Row heats up over the Parthenon Marbles
Hollywood actors George Clooney, Bill Murray and Matt Damon have become embroiled in one of the fiercest of all heritage controversies: should the Parthenon marbles be returned by the British Museum to Greece?
The actors were in London to promote their latest film, The Monuments Men, which was inspired by the true story of a team of soldiers on a mission to rescue valuable artwork stolen by the Nazis during the invasion of Europe. But they left implying that Britain too, needed to have a long, hard, look at itself.
Murray said: "It seems like it's a problem all over the world. Who owns this art? Where it came from? Do they have the right to give it back? I think it has had a very nice stay here, certainly. London's gotten crowded, there's plenty of room back there in Greece, plenty of room. England can take a lead on this kind of thing … letting art go back where it came from.”
Clooney also stated that Athens had a “very good case” to reclaim the 2500-year-old sculptures which were taken from the Parthenon in the early 19th century by the Earl of Elgin.
London Mayor Boris Johnson was quick to hit back in defence of Britain, claiming that Clooney was "advocating nothing less than the Hitlerian agenda for London's cultural treasures".
The Parthenon, the Temple of Athena, was built in 15 years between 447 to 432 BC, coordinated by the great Athenian statesman, Pericles, who began a huge program of building works to give Athens the magnificence of a great imperial city. In those few years, Greek literature, philosophy, architecture, and politics suddenly burst into flower.
In 1799, Lord Elgin was appointed British Ambassador to Constantinople. In receipt of a letter from the Sultan, he obtained permission to draw the Parthenon sculptures and produce replicas in plaster. Instead, Lord Elgin's team, after bribing the Turkish officer in charge of the Acropolis, proceeded to dismantle the building and the remove its prized sculptures. He then sold them to the British Government for £35,000.
Between 1930 and 1940, the Parthenon sculptures in the British Museum were cleaned with wire brush and acid, causing permanent destruction of their ancient surface. In 1983, Melina Mercouri, Minister of Culture for Greece, requested the return of the sculptures, and the debate over their return has raged ever since.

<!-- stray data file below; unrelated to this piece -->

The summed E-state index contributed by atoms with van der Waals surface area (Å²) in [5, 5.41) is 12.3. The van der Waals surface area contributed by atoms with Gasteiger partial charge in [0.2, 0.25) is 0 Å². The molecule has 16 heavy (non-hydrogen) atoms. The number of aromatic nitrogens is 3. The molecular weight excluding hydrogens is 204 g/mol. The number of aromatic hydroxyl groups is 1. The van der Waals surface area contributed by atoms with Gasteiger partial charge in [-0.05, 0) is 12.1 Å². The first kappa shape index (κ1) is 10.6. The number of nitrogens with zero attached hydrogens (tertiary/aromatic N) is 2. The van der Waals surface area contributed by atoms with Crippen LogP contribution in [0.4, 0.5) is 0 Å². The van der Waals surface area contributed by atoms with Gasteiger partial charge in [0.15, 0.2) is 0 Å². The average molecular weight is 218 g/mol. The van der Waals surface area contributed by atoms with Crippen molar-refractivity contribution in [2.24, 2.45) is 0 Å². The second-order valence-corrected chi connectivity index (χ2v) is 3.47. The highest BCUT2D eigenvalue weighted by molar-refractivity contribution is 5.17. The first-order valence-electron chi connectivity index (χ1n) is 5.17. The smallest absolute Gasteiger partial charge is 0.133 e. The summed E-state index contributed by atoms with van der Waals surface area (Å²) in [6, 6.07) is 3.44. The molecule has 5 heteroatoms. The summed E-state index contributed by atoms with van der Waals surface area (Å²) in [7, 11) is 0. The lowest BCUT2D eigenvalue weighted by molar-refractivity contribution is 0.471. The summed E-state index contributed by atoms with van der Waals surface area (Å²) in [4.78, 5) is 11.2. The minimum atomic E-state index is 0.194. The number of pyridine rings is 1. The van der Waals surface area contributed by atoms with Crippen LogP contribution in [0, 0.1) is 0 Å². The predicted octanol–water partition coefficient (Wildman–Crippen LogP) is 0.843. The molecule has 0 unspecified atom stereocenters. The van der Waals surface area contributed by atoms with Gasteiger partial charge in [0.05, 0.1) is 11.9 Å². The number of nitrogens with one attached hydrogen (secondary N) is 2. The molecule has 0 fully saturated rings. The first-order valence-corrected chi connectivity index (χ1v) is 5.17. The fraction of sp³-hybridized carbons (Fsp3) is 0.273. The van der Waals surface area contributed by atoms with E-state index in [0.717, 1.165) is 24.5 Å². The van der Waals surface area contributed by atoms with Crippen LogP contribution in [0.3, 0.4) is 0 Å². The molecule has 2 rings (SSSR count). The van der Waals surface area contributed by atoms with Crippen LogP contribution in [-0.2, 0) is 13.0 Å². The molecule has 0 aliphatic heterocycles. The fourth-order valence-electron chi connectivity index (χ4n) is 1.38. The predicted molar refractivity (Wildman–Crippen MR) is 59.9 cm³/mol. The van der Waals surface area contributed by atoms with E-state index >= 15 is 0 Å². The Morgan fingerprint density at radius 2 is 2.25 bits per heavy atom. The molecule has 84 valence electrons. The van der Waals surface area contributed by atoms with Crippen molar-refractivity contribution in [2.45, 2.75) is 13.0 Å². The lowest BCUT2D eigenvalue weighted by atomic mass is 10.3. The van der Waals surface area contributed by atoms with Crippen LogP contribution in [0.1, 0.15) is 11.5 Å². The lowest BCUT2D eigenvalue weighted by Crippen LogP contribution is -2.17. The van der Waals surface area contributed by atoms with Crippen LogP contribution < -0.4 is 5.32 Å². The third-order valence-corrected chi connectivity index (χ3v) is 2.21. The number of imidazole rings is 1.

The Greek government and many historians demand they should be handed back because they claim the Earl committed ‘cultural vandalism’ and took them without proper authority. Indeed, the return of ‘Elgin’s loot’ is the single biggest priority on the arts agenda of the tourist-reliant country.
Culture Minister for Greece, Panos Panagiotopoulos, was quick to respond to the Hollywood actors’ support. He penned a two-page letter saying: "As you said, returning these pillaged masterpieces to where they belong on the Parthenon would be both fair and nice … not only because they belong to the history of Greek civilisation, but precisely because through our history they illuminate world civilisation."
There was, he continued, only one decision that could right the wrong. "The decision to return the marbles to the place where they were chiselled, next to those sculptures from which they were so illegally and violently ripped apart."
Greece has argued that its New Acropolis Museum is the perfect place to hold the marbles. In the new Museum, the Parthenon itself is visible through the windows of the room in which the marbles would be displayed together with the fragments that remained in Athens. At present, the Parthenon Gallery in the Acropolis Museum contains a combination of original marbles and cast copies of the pieces held in the British Museum, and observing the display one can’t help but feel that the marbles are not where they should be.
The Parthenon Gallery in the Acropolis Museum, Greece, which contains cast copies of the marbles.
However, the British Museum and those who want the marbles to remain argue they are part of human history and are preserved as well as viewed for free in the UK, which ‘legally bought’ them over 200 years ago. They have also said that returning the marbles would set a precedent which would suggest that cultural artefacts should, as a rule, be sent to the modern nation state occupying the land on which they were built or found.
It is unlikely that the British Museum will respond to Clooney’s call to return the marbles, but it might just add to the growing pressure that the Museum is under to give back one of Greece’s most prized possessions.
Featured image: A section of the Parthenon frieze. Photo credit .